The search for adequate office space proved to be a major theme in the institutional history of Congress during the 20th century. The first permanent Senate office building, later named to honor Georgia Senator Richard Russell, opened in 1909. In 1941, congressional officials acknowledged that this facility—despite an addition built along its First Street side in the 1930s—had reached its capacity. Faced with the option of leasing expensive space in nearby private buildings, they began planning for a second building. World War II intervened, however, and delayed action until 1948. By that time, the demand for additional quarters had reached a critical point.
Until the 1940s, Senate staff positions had been mostly clerical and custodial. The shock of the wartime experience convinced congressional leaders of the need to expand Hill staffs to include experts on a growing list of complex policy issues.
Soon after the war ended, Congress passed the Legislative Reorganization Act of 1946. This landmark statute allowed Congress to hire professional staffs in ranges of competence and salary equal to those employed within the executive branch. Each committee gained four professional and six clerical aides.
This surge of newly arriving staff intensified the need for a second building—one intended primarily to accommodate committees. In a departure from committee arrangements in the Russell Building, where members and witnesses sat around a common table, the new building would feature large hearing rooms with raised platforms for members and facilities suitable for the newly emerging medium of television.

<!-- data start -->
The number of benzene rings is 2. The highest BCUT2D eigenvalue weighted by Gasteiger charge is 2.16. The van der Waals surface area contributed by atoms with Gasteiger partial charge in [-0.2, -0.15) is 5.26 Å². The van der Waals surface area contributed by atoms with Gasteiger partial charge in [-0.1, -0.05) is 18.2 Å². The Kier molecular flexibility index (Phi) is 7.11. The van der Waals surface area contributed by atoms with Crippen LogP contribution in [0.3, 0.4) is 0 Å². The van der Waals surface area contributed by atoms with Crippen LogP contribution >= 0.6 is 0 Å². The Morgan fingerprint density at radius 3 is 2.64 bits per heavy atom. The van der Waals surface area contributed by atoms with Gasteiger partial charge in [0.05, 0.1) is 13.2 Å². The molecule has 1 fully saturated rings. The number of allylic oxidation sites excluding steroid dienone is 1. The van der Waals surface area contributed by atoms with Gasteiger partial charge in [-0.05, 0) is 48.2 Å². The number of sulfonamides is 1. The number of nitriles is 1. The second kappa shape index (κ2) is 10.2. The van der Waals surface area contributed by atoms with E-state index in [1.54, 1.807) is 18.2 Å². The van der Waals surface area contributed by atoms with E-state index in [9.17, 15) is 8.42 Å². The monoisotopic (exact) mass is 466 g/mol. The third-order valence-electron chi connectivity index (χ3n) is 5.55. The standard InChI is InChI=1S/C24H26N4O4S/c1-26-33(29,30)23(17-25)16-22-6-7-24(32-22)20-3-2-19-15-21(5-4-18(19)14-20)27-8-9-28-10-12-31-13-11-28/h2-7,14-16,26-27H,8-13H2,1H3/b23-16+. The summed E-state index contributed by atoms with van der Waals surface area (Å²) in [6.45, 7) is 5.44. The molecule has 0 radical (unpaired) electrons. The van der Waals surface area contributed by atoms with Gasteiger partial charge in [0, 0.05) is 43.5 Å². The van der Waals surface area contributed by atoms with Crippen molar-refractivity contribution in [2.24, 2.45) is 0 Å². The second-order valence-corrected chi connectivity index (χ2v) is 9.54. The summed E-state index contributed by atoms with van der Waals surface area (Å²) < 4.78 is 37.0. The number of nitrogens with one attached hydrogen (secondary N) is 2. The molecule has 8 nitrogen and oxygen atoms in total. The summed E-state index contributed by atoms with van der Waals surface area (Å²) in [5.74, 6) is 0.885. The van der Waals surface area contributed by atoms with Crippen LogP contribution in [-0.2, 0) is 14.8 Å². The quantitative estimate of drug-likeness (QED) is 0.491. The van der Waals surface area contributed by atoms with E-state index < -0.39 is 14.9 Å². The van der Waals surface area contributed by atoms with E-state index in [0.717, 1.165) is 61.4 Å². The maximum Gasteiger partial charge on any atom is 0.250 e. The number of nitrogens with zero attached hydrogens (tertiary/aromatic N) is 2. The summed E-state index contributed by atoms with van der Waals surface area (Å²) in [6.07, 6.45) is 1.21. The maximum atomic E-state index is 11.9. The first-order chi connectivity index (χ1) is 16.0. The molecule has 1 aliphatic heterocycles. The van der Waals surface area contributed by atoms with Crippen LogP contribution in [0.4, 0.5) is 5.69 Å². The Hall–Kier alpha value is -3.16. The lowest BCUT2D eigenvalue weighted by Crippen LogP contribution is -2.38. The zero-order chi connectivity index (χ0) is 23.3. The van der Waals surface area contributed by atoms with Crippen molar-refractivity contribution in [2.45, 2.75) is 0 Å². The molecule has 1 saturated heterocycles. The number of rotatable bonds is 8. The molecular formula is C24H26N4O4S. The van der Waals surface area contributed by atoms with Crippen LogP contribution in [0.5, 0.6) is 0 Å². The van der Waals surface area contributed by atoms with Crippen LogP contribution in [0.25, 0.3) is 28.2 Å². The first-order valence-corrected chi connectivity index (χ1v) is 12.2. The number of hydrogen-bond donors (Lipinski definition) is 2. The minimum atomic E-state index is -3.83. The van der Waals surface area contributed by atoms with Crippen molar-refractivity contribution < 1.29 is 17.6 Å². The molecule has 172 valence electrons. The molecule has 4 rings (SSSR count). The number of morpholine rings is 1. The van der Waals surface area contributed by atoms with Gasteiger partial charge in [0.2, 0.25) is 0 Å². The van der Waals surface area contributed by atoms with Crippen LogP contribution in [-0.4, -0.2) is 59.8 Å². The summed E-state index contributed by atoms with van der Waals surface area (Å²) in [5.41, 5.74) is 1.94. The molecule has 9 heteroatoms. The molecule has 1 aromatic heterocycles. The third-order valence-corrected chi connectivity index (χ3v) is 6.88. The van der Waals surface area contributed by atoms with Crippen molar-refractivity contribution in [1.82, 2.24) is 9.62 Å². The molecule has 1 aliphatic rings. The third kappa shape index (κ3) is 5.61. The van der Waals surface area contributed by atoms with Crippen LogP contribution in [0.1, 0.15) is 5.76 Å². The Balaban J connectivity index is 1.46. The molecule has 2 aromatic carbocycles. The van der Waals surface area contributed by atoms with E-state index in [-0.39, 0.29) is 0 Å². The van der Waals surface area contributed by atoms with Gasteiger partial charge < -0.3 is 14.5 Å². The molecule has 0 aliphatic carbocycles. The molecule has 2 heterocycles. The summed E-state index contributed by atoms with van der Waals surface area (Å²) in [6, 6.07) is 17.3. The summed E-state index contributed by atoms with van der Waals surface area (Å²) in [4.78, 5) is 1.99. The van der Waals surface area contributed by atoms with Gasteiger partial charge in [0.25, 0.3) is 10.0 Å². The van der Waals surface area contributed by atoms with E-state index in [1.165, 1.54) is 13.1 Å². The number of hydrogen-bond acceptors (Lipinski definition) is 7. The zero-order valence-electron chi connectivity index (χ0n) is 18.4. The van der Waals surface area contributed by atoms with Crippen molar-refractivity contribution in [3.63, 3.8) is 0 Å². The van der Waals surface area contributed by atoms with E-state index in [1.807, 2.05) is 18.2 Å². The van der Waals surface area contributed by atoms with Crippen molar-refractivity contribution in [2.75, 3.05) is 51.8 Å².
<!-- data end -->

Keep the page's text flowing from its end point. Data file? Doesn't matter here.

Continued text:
In 1948, the Senate acquired land across First Street from the Russell Building. The block—known as “Slum’s Row”—contained substandard housing considered to be an unsightly backdrop to the Capitol. When construction crews cleared the land, 500 people were left to find other homes.
As architects completed their drawings in 1949, a dispute among key senators over the building’s size and cost delayed the project for another five years. Finally, the Senate agreed to a scaled back plan and officials laid the cornerstone on July 13, 1956.
When the new facility, later named in memory of Illinois Senator Everett Dirksen, opened in October 1958, few might have predicted that 14 years later a proposal for yet another building would begin its journey through the legislative pipeline. In 1982, this third structure—actually an addition to the second—opened as the Philip Hart Senate Office Building.